If you got yourself an Amazon Prime subscription, The Grand Tour isn’t the only automotive goodness available to stream – there’s a nice chunk of the epic JDMcentric Best Motoring International back catalogue available!
If you’re not aware of this slightly odd wonder of car enthusiasm, it’s a Japanese magazine video series that ran for 24 years before being cancelled. It seems it’s sudden expiration was a result of the arrest of J’s Racing’s boss, Junichi Umemoto for an alleged hit and run accident that happened when he was featured in a Honda tuning segment. Given that in 2011 it’s primary distribution was still DVD sales and there are only so many hours of the same cars hurtling round a track or Tōge runs hardcore fans will pay for it’s demise was probably on the cards anyway and the incident forced the issue.
Yep, I said Tōge. The art of Japanese mountain pass driving.
There is some truly bonkers driving in some of those segments and for the uninitiated, Best Motoring is basically made up of segments featuring car reviews, track battles and touge battles running in Initial D format.
Speaking of Initial D, Best Motoring featured a host by the name of Keiichi Tsuchiya. It is his life that the main character from Initial D is based on, all the way down to how both of them started exploring their local touge while doing regular deliveries for their family businesses. Tsuchiya was also an editorial supervisor for Wangan Midnight. He also appeared in the semi-biographical films Shuto Kousoku Trial 2, 3, 4, 5, and 6.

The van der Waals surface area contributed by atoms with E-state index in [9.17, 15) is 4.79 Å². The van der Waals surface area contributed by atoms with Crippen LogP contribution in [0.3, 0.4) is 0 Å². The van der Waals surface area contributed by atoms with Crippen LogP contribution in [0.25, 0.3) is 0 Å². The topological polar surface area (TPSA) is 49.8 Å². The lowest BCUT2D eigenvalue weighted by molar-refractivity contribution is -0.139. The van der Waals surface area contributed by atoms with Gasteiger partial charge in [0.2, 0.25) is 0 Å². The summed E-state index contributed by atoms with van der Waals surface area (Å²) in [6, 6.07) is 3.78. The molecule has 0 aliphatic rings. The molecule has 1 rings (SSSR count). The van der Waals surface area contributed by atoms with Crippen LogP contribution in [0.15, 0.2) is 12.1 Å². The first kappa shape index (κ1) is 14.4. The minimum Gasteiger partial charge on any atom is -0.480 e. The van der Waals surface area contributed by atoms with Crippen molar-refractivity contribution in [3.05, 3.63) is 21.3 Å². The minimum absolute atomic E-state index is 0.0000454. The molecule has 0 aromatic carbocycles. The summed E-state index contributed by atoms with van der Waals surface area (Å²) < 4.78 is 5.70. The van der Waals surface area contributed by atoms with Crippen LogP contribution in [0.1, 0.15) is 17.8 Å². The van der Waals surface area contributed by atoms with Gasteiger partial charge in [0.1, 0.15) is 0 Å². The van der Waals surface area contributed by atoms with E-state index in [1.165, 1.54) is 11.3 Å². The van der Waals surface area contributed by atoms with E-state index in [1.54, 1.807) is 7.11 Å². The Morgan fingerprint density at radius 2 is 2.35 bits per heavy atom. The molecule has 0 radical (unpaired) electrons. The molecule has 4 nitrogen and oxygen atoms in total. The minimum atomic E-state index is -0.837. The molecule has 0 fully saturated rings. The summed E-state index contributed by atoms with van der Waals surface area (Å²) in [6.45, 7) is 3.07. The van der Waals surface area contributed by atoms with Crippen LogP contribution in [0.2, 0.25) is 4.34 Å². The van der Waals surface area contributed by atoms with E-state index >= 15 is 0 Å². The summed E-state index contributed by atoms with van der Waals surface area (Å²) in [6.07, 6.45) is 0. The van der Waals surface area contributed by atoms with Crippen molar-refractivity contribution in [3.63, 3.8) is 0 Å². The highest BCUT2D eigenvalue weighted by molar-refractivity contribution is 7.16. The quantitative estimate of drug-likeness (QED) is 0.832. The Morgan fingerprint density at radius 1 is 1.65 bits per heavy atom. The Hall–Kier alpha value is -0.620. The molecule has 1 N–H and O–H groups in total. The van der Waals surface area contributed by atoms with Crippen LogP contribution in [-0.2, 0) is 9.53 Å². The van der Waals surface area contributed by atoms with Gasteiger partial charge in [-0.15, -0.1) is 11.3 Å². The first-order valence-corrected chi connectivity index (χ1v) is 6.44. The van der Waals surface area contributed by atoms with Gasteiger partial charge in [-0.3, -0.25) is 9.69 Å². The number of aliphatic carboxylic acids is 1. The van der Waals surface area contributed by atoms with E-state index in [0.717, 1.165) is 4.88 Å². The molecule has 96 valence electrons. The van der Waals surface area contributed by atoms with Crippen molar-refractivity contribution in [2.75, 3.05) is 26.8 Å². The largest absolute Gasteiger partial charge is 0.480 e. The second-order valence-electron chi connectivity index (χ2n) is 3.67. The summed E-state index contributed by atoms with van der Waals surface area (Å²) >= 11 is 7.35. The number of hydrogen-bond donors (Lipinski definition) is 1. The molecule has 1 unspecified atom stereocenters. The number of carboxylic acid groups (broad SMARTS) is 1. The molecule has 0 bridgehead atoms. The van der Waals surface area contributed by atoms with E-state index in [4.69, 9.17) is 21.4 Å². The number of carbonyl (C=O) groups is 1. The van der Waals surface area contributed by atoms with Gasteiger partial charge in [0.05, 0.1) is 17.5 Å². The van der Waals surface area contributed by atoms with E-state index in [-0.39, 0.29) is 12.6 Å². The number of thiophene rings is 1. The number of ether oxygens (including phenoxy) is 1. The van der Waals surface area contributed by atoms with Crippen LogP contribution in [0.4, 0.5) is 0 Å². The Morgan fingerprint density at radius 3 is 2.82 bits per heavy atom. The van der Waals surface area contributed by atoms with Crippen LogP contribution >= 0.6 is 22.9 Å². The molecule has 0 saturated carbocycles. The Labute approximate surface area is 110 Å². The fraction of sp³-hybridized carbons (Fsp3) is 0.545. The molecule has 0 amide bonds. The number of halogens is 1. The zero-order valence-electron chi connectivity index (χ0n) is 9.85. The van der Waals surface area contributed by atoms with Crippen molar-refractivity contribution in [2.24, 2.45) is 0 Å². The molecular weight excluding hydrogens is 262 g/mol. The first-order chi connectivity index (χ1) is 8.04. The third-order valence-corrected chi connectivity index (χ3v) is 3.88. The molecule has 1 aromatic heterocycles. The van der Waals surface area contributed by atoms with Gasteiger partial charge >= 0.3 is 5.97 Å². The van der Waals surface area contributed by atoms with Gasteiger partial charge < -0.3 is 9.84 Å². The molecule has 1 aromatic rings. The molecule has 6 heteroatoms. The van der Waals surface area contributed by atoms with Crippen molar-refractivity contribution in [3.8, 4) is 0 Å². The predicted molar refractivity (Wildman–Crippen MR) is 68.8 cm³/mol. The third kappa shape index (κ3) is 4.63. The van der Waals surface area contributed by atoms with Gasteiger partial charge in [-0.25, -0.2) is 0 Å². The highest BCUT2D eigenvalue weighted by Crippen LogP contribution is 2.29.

In Best motoring Tsuchiya is a cantankerous clown that can still match the younger race car drivers on the track with his skill and guile.
I mentioned in the latest episode of The Both Hand Drive Podcast that car culture seems to be missing something in the mold of Best motoring – an actual long form enthusiasts show made by enthusiasts for enthusiasts that doesn’t need to appeal to the mainstream of TV, or assume some nonsense reality show style drama element.
I think we are also reaching peak over-stylised drifting car segments as well.
The beauty of Best Motoring is the straight forward attitude of putting a bunch of fast drivers in a bunch of different cars and seeing what happens, then talking about the cars strengths and weaknesses.
Perhaps, given the business models, the advent of Netflix and Amazon will bring back something in the vein of Best Motoring. I’m cool with or without the odd bits of Japanese humour… maybe without the uncomfortable casual sexism though.
We can only hope while we push up the viewing figures for good car shows past and present.